MIT changes academic fraud policy
By Katherine Shim
A revised version of MIT's Policies and Procedures, a compilation of formal Institute policy, will be printed next week. This official policy manual will include a revised procedure that would address the problem of academic fraud and scientific misconduct.
The principle change in the academic fraud policy, according to Assistant to the Vice President for Research Charlene M. Placido, is that the new policy is more formal.
"Basically, the procedure is a two-step process," she stated. The first part consists of an informal inquiry and examination of the evidence, Placido said. "The second part involves formal fact finding."
"Previously, the informal inquiry did not require written reports. In the revised policy, formal reports and documentation that can be reviewed at a later date are required through all steps of investigation, whether informal or formal," she explained.
Attention has centered on the Institute policy toward fraud in the laboratories since a list of rules and regulations concerning scientific misconduct was published in the Federal Register on Aug. 8, 1989, by the Public Health Service, an agency of the Department of Health and Human Services. These regulations would apply to all research supported by PHS, effective Jan. 1, 1990.
Much of the research conducted at MIT is funded by the National Institutes of Health, an organization under the wing of PHS.
In a memorandum to all MIT faculty, Associate Provost and Vice President for Research Kenneth A. Smith '58 explained the reasoning behind the new policy. "Until recently, it appeared that scientific misconduct was nearly absent from the academic research enterprise. As a consequence, the scientific community did not have well-established procedures for dealing with the problem. Worse yet, several recent cases have been both highly publicized and badly handled."
In response to this circumstance, Smith said, the PHS has established "new regulations."
To assimilate PHS regulations into existing MIT policy, Smith led a group of people experienced in writing policy and adopted a "two-point format." According to Smith, the first part "is a generic statement which will be incorporated within the next version of Policies and Procedures. The second part is a supplement which contains the specific PHS requirements."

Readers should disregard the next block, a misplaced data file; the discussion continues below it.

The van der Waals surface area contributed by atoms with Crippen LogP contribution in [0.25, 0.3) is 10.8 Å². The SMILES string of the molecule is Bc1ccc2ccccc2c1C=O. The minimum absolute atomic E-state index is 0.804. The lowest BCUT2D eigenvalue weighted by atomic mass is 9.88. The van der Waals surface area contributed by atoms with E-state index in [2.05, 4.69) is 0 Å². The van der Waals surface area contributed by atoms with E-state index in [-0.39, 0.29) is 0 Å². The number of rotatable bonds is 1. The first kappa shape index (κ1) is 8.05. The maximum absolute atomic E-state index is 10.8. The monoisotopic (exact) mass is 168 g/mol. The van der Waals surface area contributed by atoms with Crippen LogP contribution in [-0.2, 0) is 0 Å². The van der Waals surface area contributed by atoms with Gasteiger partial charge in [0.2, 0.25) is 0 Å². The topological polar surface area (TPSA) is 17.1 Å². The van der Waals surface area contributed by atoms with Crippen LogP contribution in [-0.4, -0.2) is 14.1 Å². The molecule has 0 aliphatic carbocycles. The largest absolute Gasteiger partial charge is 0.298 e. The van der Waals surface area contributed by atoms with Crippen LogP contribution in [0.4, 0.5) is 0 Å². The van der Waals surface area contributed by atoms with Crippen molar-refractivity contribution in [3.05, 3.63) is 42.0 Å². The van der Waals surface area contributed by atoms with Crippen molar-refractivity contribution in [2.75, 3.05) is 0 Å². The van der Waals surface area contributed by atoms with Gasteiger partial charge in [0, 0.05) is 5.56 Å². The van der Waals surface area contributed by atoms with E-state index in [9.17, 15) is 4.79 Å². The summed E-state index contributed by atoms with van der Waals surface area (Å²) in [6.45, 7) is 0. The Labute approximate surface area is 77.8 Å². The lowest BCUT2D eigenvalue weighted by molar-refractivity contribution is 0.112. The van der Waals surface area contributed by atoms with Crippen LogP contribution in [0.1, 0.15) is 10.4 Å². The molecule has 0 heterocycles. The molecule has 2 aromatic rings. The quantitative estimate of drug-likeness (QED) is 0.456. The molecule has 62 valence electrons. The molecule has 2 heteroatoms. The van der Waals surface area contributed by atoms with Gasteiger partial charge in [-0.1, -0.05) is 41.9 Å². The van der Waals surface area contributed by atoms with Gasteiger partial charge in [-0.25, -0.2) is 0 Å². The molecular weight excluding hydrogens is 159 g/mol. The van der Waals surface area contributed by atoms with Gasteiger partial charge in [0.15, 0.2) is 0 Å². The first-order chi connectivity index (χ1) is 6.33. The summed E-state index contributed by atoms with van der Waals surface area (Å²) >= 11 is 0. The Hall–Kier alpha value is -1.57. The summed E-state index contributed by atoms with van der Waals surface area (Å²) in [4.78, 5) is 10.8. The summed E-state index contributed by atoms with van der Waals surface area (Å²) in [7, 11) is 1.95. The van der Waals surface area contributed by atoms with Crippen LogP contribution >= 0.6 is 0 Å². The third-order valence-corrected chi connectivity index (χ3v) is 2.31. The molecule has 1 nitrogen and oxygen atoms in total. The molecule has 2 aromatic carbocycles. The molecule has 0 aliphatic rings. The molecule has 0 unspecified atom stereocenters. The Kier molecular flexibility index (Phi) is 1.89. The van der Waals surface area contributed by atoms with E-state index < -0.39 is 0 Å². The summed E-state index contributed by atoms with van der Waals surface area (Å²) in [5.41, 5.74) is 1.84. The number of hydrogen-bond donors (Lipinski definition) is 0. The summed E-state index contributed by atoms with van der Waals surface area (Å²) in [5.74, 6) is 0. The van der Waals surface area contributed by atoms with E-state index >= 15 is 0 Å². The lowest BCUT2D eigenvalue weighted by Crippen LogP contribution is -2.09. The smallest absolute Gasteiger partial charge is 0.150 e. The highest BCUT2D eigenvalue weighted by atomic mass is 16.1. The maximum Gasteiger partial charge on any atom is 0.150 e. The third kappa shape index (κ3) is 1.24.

Drafts of both the statement to appear in the Policies and Procedures manual and the Supplement to MIT Procedures for Dealing with Academic Fraud were circulated to the Academic Council for review and input. Changes were further discussed at a faculty council meeting before the final copy was drafted.
Smith distributed copies of the revised policy on fraud to the faculty on March 13.
The supplement on academic fraud includes the formal definition of scientific misconduct, as advocated by the PHS. The supplement also describes a detailed procedure by which fraud would be investigated, including time deadlines by which investigations would take place and records of the investigation be kept.
The role of the Office of Scientific Inquiry of NIH in investigations is also described.
No relation to Baltimore incident
The revision of the Institute policy on academic fraud was in no way motivated by the incident in which outgoing Whitehead Institute Director David Baltimore '61 was accused of scientific misconduct for an article that he co-authored, which appeared in the scientific journal Cell in 1986, according to Smith.
Baltimore, upon review by agencies from MIT, Tufts, and NIH, was found to be innocent of charges of academic fraud.
"The revisions were totally unrelated to Baltimore," said Smith. "When we finished the report, some people commented that if the new policy had been around when the Baltimore incident was breaking, the events and investigations may have run smoother. However, our old policy worked well. The Baltimore incident was not a factor at all in the revision of policy."
Also, according to Marilyn Smith, assistant to Baltimore, the Whitehead Institute has its own separate policy on scientific misconduct.
The Baltimore incident, however, raised certain questions about the method by which investigation of scientific misconduct is carried out, notably the question of whether outside agencies like the PHS should play an active role in university investigations.
Smith addressed this complaint by stating, "Most members of the faculty believe that this system works best when we keep our own house clean. The new policy does recognize that inquiries should start here in the Institute. PHS does, however, reserve the right to intervene in the formal investigation process. But other institutions, unlike MIT, have not done well on their own. The requests of PHS are neither unexpected or surprising."